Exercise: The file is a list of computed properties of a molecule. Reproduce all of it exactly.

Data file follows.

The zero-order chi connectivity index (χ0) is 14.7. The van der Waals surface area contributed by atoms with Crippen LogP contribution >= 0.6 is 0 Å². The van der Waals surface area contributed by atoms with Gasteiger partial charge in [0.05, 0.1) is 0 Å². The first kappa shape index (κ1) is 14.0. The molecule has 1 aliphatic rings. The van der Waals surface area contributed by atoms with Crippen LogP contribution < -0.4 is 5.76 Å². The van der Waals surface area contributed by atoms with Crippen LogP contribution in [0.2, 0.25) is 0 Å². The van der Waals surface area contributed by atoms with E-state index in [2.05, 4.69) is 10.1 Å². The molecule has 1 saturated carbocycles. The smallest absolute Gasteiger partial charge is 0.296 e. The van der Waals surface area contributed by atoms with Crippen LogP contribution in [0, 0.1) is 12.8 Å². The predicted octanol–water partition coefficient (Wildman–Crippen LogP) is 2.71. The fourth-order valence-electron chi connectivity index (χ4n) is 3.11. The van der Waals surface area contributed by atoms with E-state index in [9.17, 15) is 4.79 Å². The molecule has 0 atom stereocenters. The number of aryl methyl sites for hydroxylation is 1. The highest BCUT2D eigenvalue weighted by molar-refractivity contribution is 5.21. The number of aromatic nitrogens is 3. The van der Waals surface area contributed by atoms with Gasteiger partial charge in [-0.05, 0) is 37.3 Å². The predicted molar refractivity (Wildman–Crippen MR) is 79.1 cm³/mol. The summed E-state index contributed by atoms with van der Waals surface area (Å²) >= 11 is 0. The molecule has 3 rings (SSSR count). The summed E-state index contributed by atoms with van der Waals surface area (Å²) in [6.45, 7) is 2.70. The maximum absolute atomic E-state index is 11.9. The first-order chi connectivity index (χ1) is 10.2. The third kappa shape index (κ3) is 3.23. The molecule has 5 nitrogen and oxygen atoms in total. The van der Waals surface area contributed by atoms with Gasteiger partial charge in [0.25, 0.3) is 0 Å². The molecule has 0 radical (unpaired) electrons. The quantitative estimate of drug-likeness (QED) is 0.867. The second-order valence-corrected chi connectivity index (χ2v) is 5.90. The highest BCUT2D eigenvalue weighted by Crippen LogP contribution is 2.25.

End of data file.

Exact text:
The zero-order chi connectivity index (χ0) is 14.7. The van der Waals surface area contributed by atoms with Crippen LogP contribution >= 0.6 is 0 Å². The van der Waals surface area contributed by atoms with Gasteiger partial charge in [0.05, 0.1) is 0 Å². The first kappa shape index (κ1) is 14.0. The molecule has 1 aliphatic rings. The van der Waals surface area contributed by atoms with Crippen LogP contribution < -0.4 is 5.76 Å². The van der Waals surface area contributed by atoms with Crippen LogP contribution in [0.2, 0.25) is 0 Å². The van der Waals surface area contributed by atoms with E-state index in [2.05, 4.69) is 10.1 Å². The molecule has 1 saturated carbocycles. The smallest absolute Gasteiger partial charge is 0.296 e. The van der Waals surface area contributed by atoms with Crippen LogP contribution in [0, 0.1) is 12.8 Å². The predicted octanol–water partition coefficient (Wildman–Crippen LogP) is 2.71. The fourth-order valence-electron chi connectivity index (χ4n) is 3.11. The van der Waals surface area contributed by atoms with E-state index in [9.17, 15) is 4.79 Å². The molecule has 0 atom stereocenters. The number of aryl methyl sites for hydroxylation is 1. The highest BCUT2D eigenvalue weighted by molar-refractivity contribution is 5.21. The number of aromatic nitrogens is 3. The van der Waals surface area contributed by atoms with Gasteiger partial charge in [-0.05, 0) is 37.3 Å². The predicted molar refractivity (Wildman–Crippen MR) is 79.1 cm³/mol. The summed E-state index contributed by atoms with van der Waals surface area (Å²) >= 11 is 0. The molecule has 3 rings (SSSR count). The summed E-state index contributed by atoms with van der Waals surface area (Å²) in [6.45, 7) is 2.70. The maximum absolute atomic E-state index is 11.9. The first-order chi connectivity index (χ1) is 10.2. The third kappa shape index (κ3) is 3.23. The molecule has 5 nitrogen and oxygen atoms in total. The van der Waals surface area contributed by atoms with Gasteiger partial charge in [0.25, 0.3) is 0 Å². The molecule has 0 radical (unpaired) electrons. The quantitative estimate of drug-likeness (QED) is 0.867. The second-order valence-corrected chi connectivity index (χ2v) is 5.90. The highest BCUT2D eigenvalue weighted by Crippen LogP contribution is 2.25.